From Booklist
Everyone frets about the nutritional implications of excessive dining at America's fast-food emporia, but few grasp the significance of how fast-food restaurants have fundamentally changed the way Americans eat. Schlosser documents the effects of fast food on America's economy, its youth culture, and allied industries, such as meatpacking, that serve this vast food production empire. Starting with a young woman who makes minimum wage working at a Colorado fast-food restaurant, Schlosser relates the oft-told story of Ray Kroc's founding of McDonald's. The author also tells about the development of the franchise method of business ownership and the health and nutrition implications of fast-food consumption. In a striking chapter, Schlosser gives a glimpse into the little-known world of chemically engineered flavorings, both natural and artificial. The coming together of so many diverse social, scientific, and economic trends in a single industry makes this book a relevant, compelling read and a cautionary tale of the many risks generated by this ubiquitous industry. Mark Knoblauch
Copyright © American Library Association. All rights reserved --This text refers to the Hardcover edition.


San Francisco Gate
Superb and wonderfully horrifying....


Boston Globe
"...reminiscent of Upton Sinclair's 'The Jungle'....." --This text refers to the Hardcover edition.


Time Out New York
"Part cultural history, part investigative journalism and part polemic...intelligent and highly readable critique...." --This text refers to the Hardcover edition.


Atlanta Journal Constitution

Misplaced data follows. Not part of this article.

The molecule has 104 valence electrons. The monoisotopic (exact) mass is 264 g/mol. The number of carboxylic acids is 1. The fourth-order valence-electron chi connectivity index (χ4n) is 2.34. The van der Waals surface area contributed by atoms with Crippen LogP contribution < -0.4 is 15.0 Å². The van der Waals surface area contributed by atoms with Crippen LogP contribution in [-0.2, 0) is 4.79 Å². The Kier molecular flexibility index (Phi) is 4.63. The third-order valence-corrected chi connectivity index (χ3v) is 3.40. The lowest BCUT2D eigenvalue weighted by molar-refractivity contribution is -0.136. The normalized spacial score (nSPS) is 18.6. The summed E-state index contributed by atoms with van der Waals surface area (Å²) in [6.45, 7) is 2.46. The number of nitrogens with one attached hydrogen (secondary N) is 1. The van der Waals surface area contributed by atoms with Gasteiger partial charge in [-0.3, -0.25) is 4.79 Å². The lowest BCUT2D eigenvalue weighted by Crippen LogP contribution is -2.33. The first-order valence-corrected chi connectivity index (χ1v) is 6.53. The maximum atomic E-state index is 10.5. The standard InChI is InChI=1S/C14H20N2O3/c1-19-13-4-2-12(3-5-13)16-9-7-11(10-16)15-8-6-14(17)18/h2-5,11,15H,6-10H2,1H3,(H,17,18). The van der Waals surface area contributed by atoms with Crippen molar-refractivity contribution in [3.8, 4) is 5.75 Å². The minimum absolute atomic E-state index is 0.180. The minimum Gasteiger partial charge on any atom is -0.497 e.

"'Fast Food Nation' should be another wake-up call, a super-size serving of common sense...." --This text refers to the Hardcover edition.


The New York Times
"...Schlosser is a serious and diligent reporter..." "[Fast Food Nation] is a fine piece of muckraking, alarming without beling alarmist." - Rob Walker, NYTBR 1/21/01 --This text refers to the Hardcover edition.


Publishers Weekly, Starred
"Schlosser establishes a seminal argument for the true wrongs at the core of modern America." --This text refers to the Hardcover edition.


Review
Praise for FAST FOOD NATION:

"...a fine piece of muckracking, alarming without being alarmist. . .Schlosser is a serious and deligent reporter." - The New York Times Book Review

"FAST FOOD NATION should be another wake-up call, a super-size serving of common sense..." - Atlanta Journal Constitution

"Schlosser is part essayist, part investigative journalist. His eye is sharp, his profiles perceptive, his prose thoughtful but spare; this is John McPhee behind the counter..." - The Washington Post --This text refers to the Audio Cassette edition.